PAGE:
About one year ago, The Economist's editorial social media team was expanded from two members of staff to ten, with the goal to solve two main problems: get The Economist in front of people who have never heard of it before, and make it clear to those who have that the media organisation covers more beats beyond the economy.

As part of its new social media strategy, The Economist ran an audit to identify its strengths and weaknesses on social, explained Denise Law, community editor, in a Medium post published on 25 July.

"We were spending too much time writing tweets for section accounts that generated little traffic and engagement," she wrote, explaining these resources were then reallocated to different platform such as Line.

"For some of our Twitter sub-accounts, our audit showed that it would take between a decade and seventeen years at their current growth rate to reach 100,000 followers," Law told Journalism.co.uk.

The Economist's investment into social media has resulted in an expansion of its social following of 55 per cent year-on-year, and a 40 per cent growth in unique visitors from social media in the same period (June 2015-2016).

One of the main challenges Law had to work through, but that ultimately became one of the key drivers of The Economist's success, was getting the rest of the newsroom on board.

"We've had pressures from changes in the digital publishing industry, but the pressures have been different because we are a weekly," Law told Journalism.co.uk. "We haven't had to worry about filing more stuff online because producing a daily print product is much more expensive.

"But at the same time, there have been people who were sceptical about why we should invest in a social media team, so the past year has been a lot about cultural change as well.

"People started to realise that younger audiences might not necessarily consume the print content and you need social media to help you get new audiences and new readers.

"People now accept it, they accept that it's important. And not only do they accept that, many of them embrace it."

Brexit coverage ahead of the EU referendum in the UK proved to be a good opportunity to further entrench a collaborative workflow in the newsroom, getting the social media team working closer with the editors, correspondents, designers and developers to build new formats and templates.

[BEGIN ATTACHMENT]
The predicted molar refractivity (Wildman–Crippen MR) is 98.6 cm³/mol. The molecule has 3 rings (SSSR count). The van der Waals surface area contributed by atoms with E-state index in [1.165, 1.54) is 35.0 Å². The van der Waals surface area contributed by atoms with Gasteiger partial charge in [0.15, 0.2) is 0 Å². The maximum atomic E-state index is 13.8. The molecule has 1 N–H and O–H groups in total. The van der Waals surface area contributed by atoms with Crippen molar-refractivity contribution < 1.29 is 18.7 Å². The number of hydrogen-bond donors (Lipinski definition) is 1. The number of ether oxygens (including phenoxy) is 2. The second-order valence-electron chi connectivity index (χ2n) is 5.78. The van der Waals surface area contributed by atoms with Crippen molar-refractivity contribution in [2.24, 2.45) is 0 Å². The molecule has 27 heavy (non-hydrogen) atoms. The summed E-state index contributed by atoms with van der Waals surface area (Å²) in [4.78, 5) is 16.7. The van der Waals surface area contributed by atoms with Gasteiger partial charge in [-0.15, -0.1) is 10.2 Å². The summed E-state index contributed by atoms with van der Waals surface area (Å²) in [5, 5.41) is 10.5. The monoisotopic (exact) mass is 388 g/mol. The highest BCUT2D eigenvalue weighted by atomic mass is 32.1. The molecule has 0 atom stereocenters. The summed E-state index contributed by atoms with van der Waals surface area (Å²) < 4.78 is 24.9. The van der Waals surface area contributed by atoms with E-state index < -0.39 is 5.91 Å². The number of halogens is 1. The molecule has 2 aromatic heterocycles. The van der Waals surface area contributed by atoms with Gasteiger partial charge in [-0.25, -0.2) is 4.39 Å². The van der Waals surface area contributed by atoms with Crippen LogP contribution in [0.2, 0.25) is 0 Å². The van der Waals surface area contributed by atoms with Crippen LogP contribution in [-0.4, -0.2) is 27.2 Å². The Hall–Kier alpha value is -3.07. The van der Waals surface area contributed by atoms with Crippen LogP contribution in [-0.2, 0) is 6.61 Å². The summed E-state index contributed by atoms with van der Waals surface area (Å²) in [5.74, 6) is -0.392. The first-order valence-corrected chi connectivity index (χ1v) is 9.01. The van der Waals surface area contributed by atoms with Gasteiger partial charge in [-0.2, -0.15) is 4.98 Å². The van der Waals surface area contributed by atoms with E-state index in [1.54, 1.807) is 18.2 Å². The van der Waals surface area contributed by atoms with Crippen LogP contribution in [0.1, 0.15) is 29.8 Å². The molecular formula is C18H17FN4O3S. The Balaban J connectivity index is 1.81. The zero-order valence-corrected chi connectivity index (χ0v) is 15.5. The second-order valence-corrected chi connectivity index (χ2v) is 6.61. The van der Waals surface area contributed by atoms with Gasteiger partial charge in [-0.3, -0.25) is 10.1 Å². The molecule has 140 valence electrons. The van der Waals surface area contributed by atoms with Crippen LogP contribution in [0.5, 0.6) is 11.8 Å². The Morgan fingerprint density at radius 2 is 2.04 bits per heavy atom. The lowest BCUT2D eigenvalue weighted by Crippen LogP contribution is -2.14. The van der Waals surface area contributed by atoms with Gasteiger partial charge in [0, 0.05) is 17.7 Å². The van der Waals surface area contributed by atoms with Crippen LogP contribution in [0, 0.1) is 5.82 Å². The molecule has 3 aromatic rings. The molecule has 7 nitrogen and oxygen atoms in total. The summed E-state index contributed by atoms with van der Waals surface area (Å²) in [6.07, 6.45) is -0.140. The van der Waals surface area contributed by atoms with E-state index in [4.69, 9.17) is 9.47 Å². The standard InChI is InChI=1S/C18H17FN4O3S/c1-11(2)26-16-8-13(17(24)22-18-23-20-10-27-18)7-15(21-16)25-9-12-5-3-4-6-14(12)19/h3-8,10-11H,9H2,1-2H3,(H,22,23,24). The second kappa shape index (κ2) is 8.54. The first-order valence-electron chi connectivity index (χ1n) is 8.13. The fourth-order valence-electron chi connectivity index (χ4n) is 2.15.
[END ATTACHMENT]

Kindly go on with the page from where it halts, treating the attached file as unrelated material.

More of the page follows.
Myth busters and #BrexitFacts emerged as successful templates, and got more and more popular as the referendum date approached. Law explained the idea behind them was to cut through the noise on social media, and offer people a quick piece of information that would leave them feeling smarter after reading it.

They also served as teasers to get people back to The Economist website for more information.

To show editors and correspondents the efforts to experiment on social media were worth the resources, Law made sure the team is open about involving others in the newsroom with its work, and highlight the successes.

"It’s not enough to blow stuff up in a corner and hope someone will notice your efforts," she wrote on Medium.

Now that the referendum has come and gone, the social media team plans to apply the takeaways from its Brexit coverage to the way it will approach the US elections.

Continuing to use data to discover the platforms and formats that match better and should be prioritised, as well as templates for snack-sized piece of information on social, remain points of focus.

But the lesson that tops all others, as the outlet plans to focus on the quality of its output rather than the quantity, is to "collaborate with editors and correspondents in the conception stages of a story," Law said.

"Last year or even before the editorial social media team came into existence, it was 'I've already written my story, you go promote it'.

"That doesn't really happen anymore. Obviously they still write the story that goes into print. But now we proactively go speak to editors and correspondents to think about ideas that would be optimised for social media.

"[It's] collaboration, but at the conception stages of a story – co-creation collaboration."

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